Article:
How Much is a Battery Replacement?


EV batteries go through a 'discharge' cycle when driving and a 'charge' cycle when the car is plugged in. The repetition of the process over time has an impact on the quantity of charge the battery can hold. Despite this, an electric car battery is expected to last between 10 and 20 years before needing to be changed.

The connection between a battery and an electric motor in a car is surprisingly straightforward: the battery connects to one or more electric motors that drive the wheels. When you push the accelerator, the automobile sends electricity to the motor, which progressively depletes the battery's energy.

When you take your foot off the accelerator, the automobile begins to slow down by turning its forward momentum back into electricity – this can happen more forcefully if you press the brakes. Regenerative braking recovers energy that would otherwise be wasted, recharging the battery and extending the range of the vehicle.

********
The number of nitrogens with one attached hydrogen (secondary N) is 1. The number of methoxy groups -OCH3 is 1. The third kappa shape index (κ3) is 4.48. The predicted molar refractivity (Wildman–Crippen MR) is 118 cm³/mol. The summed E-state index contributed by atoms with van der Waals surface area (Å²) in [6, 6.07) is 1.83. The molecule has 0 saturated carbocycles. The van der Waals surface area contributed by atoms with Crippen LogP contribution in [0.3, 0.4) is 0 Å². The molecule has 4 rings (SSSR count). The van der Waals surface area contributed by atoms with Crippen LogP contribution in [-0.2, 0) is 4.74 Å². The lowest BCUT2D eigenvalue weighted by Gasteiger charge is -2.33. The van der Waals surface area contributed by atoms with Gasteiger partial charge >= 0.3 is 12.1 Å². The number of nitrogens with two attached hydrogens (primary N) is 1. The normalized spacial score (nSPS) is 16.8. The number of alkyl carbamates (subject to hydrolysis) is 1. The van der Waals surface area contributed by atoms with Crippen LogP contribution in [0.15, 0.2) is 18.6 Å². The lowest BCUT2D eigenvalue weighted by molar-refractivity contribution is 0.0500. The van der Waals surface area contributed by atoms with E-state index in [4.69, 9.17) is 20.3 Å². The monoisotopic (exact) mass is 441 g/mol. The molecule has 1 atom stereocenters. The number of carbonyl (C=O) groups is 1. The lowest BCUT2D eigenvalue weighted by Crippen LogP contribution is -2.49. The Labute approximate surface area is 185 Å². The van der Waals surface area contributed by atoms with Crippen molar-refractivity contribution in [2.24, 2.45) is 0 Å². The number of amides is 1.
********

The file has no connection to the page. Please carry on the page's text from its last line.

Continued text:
The price of an EV battery is determined by its capacity in kWh, which dictates the range and power level of the motor it supplies. However, the economies of scale and improvements to technology mean that EV battery prices are falling. In 2010, the average cost of an EV battery was around £900 per kWh. By 2018 this had dropped to £140 per kWh.

On top of that, many manufacturers are offering better warranties on EV batteries to improve consumer confidence. Most now cover the battery for 80% of its life for at least five years.